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Careful. They "revamp" (aka dumb down) all skills for all classes with the expansion that might hit Nov 17. Don't invest too much time in existing skills or learning thereof.

It's still a very good game for the main storyline and the landscaping. For actual RP the population might be a little low by now.

Expansions generally don't lock areas, you just can't do the quests in there. But don't worry, there are store signs all over when you hit something you can but didn't buy :)
 

Nexus6

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I don't know, but I think second time is the charm. I feel that since rerolling I now have a much better handle on the game and find it much less confusing. I should know by now though; in the mmo's I've played I've sometimes had to reroll 3-4 times before getting a character I like and getting a grasp on the game. Anyway, following your advice here, I know now that if I ever start getting confused all I need do is concentrate on the story chapters.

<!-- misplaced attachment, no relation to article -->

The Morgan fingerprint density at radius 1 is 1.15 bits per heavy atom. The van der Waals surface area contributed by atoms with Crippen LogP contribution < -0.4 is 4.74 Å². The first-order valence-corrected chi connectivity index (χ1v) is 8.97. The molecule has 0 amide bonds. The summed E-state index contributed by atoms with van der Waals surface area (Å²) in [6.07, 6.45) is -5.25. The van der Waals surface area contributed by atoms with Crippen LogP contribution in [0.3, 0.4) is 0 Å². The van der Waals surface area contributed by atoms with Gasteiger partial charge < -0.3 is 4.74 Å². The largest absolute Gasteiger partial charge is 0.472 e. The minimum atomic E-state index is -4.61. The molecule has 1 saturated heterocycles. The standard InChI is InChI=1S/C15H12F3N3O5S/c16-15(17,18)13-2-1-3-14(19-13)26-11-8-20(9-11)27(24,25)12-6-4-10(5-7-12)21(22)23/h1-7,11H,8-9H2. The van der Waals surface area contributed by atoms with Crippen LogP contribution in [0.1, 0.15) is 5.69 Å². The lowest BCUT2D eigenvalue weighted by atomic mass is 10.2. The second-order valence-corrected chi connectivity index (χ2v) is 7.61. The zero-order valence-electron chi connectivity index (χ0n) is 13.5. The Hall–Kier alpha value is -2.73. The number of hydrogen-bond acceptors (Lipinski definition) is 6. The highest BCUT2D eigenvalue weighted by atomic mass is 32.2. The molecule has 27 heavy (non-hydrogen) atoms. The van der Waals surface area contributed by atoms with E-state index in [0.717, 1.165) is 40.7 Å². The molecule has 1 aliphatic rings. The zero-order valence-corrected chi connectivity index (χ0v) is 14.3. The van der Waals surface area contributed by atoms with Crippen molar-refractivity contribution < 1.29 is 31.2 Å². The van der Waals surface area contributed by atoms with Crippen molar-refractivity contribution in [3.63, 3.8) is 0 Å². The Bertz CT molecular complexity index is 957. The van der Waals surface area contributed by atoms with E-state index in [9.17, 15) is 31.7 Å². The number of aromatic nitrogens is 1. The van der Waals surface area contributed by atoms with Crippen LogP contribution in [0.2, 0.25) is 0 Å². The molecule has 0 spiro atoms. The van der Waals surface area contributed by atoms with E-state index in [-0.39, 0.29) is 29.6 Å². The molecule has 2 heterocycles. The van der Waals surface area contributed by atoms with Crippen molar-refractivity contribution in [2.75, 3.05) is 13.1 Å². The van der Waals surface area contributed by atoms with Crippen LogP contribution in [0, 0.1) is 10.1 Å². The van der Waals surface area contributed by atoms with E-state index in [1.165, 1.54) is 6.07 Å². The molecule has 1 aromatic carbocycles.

Comparing LOTRO to Guild Wars 2, LOTRO is maybe one good computer generation behind Guild Wars graphically. Still though I'm generally pleased with the graphical presentation of LOTRO, and sometimes it is quite good. One place where LOTRO wins hands down is in the writing that is full to overflowing with Tolkien-esque lore and is very respectful of the Tolkien and Peter Jackson source materials. By comparison, although the writing and story in GW2 is sometimes very good, it is just as often rather cliched and juvenile.

I would also mention that I am very pleased with the pricing structure of the expansions. The very inexpensive bundle of the first four expansions definitely reduces the entry barrier for new players like me.